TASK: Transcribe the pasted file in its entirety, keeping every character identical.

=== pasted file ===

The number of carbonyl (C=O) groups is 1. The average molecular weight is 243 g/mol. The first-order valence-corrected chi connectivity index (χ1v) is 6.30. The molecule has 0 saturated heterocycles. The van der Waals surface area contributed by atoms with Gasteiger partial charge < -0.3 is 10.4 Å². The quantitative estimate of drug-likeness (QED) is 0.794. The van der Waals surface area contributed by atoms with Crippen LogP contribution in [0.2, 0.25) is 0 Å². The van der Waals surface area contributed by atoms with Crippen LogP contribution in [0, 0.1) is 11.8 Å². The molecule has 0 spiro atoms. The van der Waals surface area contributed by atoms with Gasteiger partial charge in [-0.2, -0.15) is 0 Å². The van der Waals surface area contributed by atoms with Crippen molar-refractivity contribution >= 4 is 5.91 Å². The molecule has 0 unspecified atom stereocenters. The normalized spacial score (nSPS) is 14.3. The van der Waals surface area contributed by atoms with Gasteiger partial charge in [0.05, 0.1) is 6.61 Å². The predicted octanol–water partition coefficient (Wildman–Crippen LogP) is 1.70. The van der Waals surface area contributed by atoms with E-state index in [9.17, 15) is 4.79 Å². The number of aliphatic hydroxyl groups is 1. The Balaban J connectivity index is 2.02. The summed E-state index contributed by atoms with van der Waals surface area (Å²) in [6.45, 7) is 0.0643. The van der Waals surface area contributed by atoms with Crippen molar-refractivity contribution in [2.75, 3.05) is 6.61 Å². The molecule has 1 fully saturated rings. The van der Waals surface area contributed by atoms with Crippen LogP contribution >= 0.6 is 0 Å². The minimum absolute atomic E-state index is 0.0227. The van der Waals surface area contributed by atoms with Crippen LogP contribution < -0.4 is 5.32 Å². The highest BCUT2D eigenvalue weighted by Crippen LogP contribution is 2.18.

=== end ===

The number of carbonyl (C=O) groups is 1. The average molecular weight is 243 g/mol. The first-order valence-corrected chi connectivity index (χ1v) is 6.30. The molecule has 0 saturated heterocycles. The van der Waals surface area contributed by atoms with Gasteiger partial charge < -0.3 is 10.4 Å². The quantitative estimate of drug-likeness (QED) is 0.794. The van der Waals surface area contributed by atoms with Crippen LogP contribution in [0.2, 0.25) is 0 Å². The van der Waals surface area contributed by atoms with Crippen LogP contribution in [0, 0.1) is 11.8 Å². The molecule has 0 spiro atoms. The van der Waals surface area contributed by atoms with Gasteiger partial charge in [-0.2, -0.15) is 0 Å². The van der Waals surface area contributed by atoms with Crippen molar-refractivity contribution >= 4 is 5.91 Å². The molecule has 0 unspecified atom stereocenters. The normalized spacial score (nSPS) is 14.3. The van der Waals surface area contributed by atoms with Gasteiger partial charge in [0.05, 0.1) is 6.61 Å². The predicted octanol–water partition coefficient (Wildman–Crippen LogP) is 1.70. The van der Waals surface area contributed by atoms with E-state index in [9.17, 15) is 4.79 Å². The number of aliphatic hydroxyl groups is 1. The Balaban J connectivity index is 2.02. The summed E-state index contributed by atoms with van der Waals surface area (Å²) in [6.45, 7) is 0.0643. The van der Waals surface area contributed by atoms with Crippen molar-refractivity contribution in [2.75, 3.05) is 6.61 Å². The molecule has 1 fully saturated rings. The van der Waals surface area contributed by atoms with Crippen LogP contribution >= 0.6 is 0 Å². The minimum absolute atomic E-state index is 0.0227. The van der Waals surface area contributed by atoms with Crippen LogP contribution < -0.4 is 5.32 Å². The highest BCUT2D eigenvalue weighted by Crippen LogP contribution is 2.18.